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Africa News of Thursday, 3 June 2021


South Africa confirms De Klerk's warrant of arrest from Namibia

Marén de Klerk is a Lawyer accused of being a paymaster in the Fishrot scandal Marén de Klerk is a Lawyer accused of being a paymaster in the Fishrot scandal

South Africa's justice ministry has confirmed that it has received a request from the Namibian Government to arrest Marén de Klerk, a lawyer who is accused of being a paymaster in the Fishrot scandal.

These new developments come at a time when the justice ministry also confirmed that it has finalised diplomatic paperwork to extradite three Iclendic business executives to face Fishrot charges.

Prosecutor general, Martha Imalwa, told The Namibian last week that Namibia will not fail in its pursuit for justice.

"The country, in this case Iceland, will indicate to us the option which they will take, then we proceed. But we are not yet there. Namibia also has trials for those foreigners. If they run, we will deal with them," Imalwa said.

Namibia's justice ministry spokesperson Simon Idipo, told The Namibian on Thursday, June 2 last week that "the request to South Africa for De Klerk's extradition has been dispatched and the South African authorities have confirmed receipt of the request".

The ministry says the two countries are "cooperating closely" on the matter, and "believes the request for extradition will be executed promptly".

"The Namibian authorities are cooperating with at least 13 countries in the fishing corruption case with great success in many of the requests for mutual legal assistance," Idipo said.

South African ministry of justice spokesperson Chrispin Phiri confirmed the extradition request for De Klerk.

"We can confirm that a warrant of arrest was issued by the Namibian government. This was accompanied by an extradition request dated 19 May 2021."

"The department has duly processed it with law enforcement agencies who will in turn effect the request accordingly," Phiri said.

When asked when the process was expected to be finalised, Phiri said: "Unfortunately due to the nature of extraditions and the various law enforcement agencies involved, it is not possible to give a time frame."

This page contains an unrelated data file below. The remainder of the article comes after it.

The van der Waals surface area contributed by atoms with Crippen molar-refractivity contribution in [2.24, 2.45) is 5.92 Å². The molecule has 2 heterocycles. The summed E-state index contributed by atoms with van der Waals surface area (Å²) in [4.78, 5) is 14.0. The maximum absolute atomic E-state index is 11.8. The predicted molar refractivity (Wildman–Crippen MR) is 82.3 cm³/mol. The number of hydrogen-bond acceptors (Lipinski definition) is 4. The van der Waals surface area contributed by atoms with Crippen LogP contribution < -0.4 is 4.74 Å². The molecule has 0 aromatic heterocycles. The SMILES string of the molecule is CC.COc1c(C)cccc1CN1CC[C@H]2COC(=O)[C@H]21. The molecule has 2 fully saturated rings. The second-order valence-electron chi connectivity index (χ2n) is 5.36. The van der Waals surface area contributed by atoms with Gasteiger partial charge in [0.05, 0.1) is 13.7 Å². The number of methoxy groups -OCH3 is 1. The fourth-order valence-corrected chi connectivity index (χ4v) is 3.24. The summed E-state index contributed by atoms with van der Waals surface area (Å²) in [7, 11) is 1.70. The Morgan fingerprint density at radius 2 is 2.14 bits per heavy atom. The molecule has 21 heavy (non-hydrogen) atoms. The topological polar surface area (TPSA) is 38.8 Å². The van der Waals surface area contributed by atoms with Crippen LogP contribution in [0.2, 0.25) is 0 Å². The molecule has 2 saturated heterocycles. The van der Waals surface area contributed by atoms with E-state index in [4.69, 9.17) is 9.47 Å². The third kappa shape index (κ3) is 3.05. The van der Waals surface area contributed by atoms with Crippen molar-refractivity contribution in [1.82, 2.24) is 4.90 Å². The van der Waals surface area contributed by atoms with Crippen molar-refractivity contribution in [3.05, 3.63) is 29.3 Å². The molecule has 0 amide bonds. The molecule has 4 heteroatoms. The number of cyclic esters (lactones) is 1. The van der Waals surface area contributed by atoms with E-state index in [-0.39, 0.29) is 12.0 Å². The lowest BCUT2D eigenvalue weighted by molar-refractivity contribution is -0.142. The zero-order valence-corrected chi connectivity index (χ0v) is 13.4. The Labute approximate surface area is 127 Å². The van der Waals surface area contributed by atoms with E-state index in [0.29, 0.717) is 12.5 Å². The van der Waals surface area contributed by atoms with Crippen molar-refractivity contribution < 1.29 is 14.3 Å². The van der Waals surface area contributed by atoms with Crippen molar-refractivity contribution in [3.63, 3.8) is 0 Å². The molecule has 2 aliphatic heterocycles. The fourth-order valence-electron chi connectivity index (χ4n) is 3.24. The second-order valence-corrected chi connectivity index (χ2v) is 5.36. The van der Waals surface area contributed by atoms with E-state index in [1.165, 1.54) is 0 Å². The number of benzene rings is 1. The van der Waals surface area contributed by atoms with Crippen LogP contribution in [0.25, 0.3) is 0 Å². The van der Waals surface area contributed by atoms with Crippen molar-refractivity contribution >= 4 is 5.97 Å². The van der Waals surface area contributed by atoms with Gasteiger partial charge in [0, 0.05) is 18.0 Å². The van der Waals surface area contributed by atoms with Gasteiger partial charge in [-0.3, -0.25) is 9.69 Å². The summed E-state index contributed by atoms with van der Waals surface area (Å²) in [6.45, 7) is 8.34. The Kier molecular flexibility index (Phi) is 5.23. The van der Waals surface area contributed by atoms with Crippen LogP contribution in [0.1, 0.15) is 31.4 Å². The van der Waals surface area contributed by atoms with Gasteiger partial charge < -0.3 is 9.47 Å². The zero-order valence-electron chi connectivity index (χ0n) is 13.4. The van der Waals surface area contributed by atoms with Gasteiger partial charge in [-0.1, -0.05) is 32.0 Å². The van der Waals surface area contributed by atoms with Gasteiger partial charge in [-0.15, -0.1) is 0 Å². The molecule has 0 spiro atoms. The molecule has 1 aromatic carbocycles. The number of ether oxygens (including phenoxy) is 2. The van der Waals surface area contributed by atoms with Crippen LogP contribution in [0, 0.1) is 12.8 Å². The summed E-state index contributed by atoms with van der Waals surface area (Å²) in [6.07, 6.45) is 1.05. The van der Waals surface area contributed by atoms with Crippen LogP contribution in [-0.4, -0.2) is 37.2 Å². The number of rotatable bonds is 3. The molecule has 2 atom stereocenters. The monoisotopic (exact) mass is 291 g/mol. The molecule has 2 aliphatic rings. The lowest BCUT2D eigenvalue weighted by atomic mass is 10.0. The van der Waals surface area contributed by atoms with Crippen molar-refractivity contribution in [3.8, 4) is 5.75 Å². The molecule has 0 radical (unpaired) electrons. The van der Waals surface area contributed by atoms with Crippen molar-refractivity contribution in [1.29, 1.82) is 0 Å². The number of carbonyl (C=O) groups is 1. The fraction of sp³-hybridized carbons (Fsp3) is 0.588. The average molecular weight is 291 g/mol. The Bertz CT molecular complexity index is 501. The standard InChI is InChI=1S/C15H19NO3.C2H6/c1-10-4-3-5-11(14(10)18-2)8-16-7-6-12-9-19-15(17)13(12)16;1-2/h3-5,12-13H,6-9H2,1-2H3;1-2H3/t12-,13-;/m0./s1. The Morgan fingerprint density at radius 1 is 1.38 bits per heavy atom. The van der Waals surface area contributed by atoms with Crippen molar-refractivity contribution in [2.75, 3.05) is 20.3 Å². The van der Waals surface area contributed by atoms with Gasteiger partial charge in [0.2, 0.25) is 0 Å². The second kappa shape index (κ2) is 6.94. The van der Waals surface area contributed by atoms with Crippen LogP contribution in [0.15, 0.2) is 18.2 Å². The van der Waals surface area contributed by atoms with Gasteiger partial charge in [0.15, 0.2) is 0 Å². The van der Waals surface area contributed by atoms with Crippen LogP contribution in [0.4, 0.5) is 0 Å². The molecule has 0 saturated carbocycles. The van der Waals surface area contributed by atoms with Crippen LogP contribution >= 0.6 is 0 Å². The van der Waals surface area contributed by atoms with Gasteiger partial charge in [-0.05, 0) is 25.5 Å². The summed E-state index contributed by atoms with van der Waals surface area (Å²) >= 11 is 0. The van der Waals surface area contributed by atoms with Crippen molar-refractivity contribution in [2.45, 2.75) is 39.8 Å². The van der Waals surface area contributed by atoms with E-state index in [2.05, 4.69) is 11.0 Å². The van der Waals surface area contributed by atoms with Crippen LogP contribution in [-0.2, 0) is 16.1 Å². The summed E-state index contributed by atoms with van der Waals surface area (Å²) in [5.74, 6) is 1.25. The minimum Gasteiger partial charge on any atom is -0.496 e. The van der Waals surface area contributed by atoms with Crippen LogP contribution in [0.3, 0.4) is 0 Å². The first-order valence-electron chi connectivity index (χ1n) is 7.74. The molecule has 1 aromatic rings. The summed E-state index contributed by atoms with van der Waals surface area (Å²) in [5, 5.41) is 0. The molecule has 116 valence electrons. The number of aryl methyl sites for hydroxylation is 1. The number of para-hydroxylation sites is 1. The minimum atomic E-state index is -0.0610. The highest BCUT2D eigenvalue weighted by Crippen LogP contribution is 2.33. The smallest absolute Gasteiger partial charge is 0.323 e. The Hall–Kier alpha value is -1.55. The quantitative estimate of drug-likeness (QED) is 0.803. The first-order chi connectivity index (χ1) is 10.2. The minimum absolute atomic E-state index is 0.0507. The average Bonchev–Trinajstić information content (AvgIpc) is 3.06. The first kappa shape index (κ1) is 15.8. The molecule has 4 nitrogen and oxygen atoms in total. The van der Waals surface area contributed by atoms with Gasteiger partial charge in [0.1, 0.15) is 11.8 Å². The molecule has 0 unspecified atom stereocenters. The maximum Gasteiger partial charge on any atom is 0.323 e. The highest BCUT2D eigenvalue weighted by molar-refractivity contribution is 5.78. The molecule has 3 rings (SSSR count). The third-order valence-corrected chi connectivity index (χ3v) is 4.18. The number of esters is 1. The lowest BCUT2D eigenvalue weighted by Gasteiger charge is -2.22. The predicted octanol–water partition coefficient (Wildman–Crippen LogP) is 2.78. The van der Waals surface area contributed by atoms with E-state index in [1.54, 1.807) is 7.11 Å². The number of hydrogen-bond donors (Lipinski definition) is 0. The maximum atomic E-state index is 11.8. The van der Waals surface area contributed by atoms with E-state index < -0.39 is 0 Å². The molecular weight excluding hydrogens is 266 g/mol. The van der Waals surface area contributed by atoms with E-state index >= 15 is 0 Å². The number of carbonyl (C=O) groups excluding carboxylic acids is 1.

Questions sent to both the Icelandic justice minister and prosecutor general went unanswered.

The process of extradition involves an arrest, an appearance before a judge or magistrate, and then a decision by the government whether to surrender the accused person.

De Klerk was the alleged paymaster in the Fishrot scheme. He was mostly helped by James Hatuikulipi who instructed the transfer from De Klerk's law firm to president Hage Geingob's Swapo political campaigns and other expenses. Hatuikulipi was at the time the Investec Asset Management Namibia (now known as Ninety One) managing director.

De Klerk - the one-time lawyer of former justice minister Sacky Shanghala - left Namibia for South Africa in January 2020, and has not returned.

This was three months after Shanghala, his fellow former minister Bernhard Esau and other accused were arrested in connection with the corruption scheme.

One of the tentacles of the Fishcor scandal included alleged money laundering from Namibia's state-owned National Fishing Corporation of Namibia (Fishcor).

Iceland extraditions

Last month, deputy prosecutor general Ed Marondedze informed the Windhoek High Court that the state will apply for the Icelandic executives' extradition.

The trio, Ingvar Júlíusson, Egill Helgi Árnason and Adalsteinn Helgason, worked for Samherji, an Iclendic seafood company that is accused of bribing Namibian politicians and their cronies in transactions worth more than N$3 billion to access fishing quotas.

The executives co-managed Samherji's companies in Namibia. Árnason is charged for his work for Esja Holding and Mermaria Seafood Namibia, while Júlíusson and Helgason were the financial directors for Saga Seafood, Esja Investment and Heinaste Investments.

"The request for the extradition of the Icelandic accused persons has been finalised and will be under way soon via diplomatic channels, which is the required procedure, as there is no agreement for extradition between Namibia and Iceland," Idipo said last week.

This is the second request to extradite Icelandic officials by Namibian authorities. Namibian Sun reported yesterday that the first request was rejected two months ago.

The justice ministry believes that Iceland will have to abide by international law and prosecute them based on evidence provided by the Namibian authorities if diplomatic efforts to hand over the three executives fail.

Idipo said Namibian authorities based the request on United Nations (UN) treaties - the UN Convention Against Corruption and the UN Convention Against Transnational Organised Crime.

"Icelandic law dictates that the country may not extradite its own citizens, but international law dictates that if a country is unwilling or unable to extradite, then it must prosecute the accused based on the evidence provided. Namibia is likewise cooperating closely with the Icelandic authorities on the matter," Idipo said.

A pre-trial conference of the case took place last month. The date for the main trial is not yet set.